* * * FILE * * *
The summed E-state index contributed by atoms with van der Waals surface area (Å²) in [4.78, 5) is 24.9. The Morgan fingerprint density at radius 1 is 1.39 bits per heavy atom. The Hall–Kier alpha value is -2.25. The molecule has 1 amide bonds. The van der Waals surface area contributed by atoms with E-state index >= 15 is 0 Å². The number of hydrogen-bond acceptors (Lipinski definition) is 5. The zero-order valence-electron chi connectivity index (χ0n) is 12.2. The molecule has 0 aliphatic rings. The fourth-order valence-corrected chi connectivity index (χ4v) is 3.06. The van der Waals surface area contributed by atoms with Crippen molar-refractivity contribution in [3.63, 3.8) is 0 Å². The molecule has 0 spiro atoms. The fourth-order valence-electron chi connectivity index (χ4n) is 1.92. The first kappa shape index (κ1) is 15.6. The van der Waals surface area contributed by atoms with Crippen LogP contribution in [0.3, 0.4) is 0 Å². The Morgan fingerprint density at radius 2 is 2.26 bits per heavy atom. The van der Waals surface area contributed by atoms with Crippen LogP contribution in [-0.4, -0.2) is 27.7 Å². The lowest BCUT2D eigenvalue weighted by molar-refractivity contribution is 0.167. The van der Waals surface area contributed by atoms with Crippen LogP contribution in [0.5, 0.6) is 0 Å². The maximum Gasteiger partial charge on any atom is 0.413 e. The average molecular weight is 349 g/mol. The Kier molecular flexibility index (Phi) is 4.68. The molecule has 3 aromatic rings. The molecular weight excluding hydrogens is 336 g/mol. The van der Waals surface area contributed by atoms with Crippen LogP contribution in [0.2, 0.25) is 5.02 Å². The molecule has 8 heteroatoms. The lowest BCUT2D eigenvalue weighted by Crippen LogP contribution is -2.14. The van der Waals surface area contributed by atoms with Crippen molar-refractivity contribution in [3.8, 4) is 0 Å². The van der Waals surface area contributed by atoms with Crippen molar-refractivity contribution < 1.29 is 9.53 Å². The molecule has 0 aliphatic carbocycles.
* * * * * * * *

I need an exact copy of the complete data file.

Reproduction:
The summed E-state index contributed by atoms with van der Waals surface area (Å²) in [4.78, 5) is 24.9. The Morgan fingerprint density at radius 1 is 1.39 bits per heavy atom. The Hall–Kier alpha value is -2.25. The molecule has 1 amide bonds. The van der Waals surface area contributed by atoms with E-state index >= 15 is 0 Å². The number of hydrogen-bond acceptors (Lipinski definition) is 5. The zero-order valence-electron chi connectivity index (χ0n) is 12.2. The molecule has 0 aliphatic rings. The fourth-order valence-corrected chi connectivity index (χ4v) is 3.06. The van der Waals surface area contributed by atoms with Crippen molar-refractivity contribution in [3.63, 3.8) is 0 Å². The molecule has 0 spiro atoms. The fourth-order valence-electron chi connectivity index (χ4n) is 1.92. The first kappa shape index (κ1) is 15.6. The van der Waals surface area contributed by atoms with Crippen LogP contribution in [0.3, 0.4) is 0 Å². The Morgan fingerprint density at radius 2 is 2.26 bits per heavy atom. The van der Waals surface area contributed by atoms with Crippen LogP contribution in [-0.4, -0.2) is 27.7 Å². The lowest BCUT2D eigenvalue weighted by molar-refractivity contribution is 0.167. The van der Waals surface area contributed by atoms with Crippen LogP contribution in [0.5, 0.6) is 0 Å². The maximum Gasteiger partial charge on any atom is 0.413 e. The average molecular weight is 349 g/mol. The Kier molecular flexibility index (Phi) is 4.68. The molecule has 3 aromatic rings. The molecular weight excluding hydrogens is 336 g/mol. The van der Waals surface area contributed by atoms with Crippen LogP contribution in [0.2, 0.25) is 5.02 Å². The molecule has 8 heteroatoms. The lowest BCUT2D eigenvalue weighted by Crippen LogP contribution is -2.14. The van der Waals surface area contributed by atoms with Crippen molar-refractivity contribution in [3.8, 4) is 0 Å². The van der Waals surface area contributed by atoms with Crippen molar-refractivity contribution < 1.29 is 9.53 Å². The molecule has 0 aliphatic carbocycles.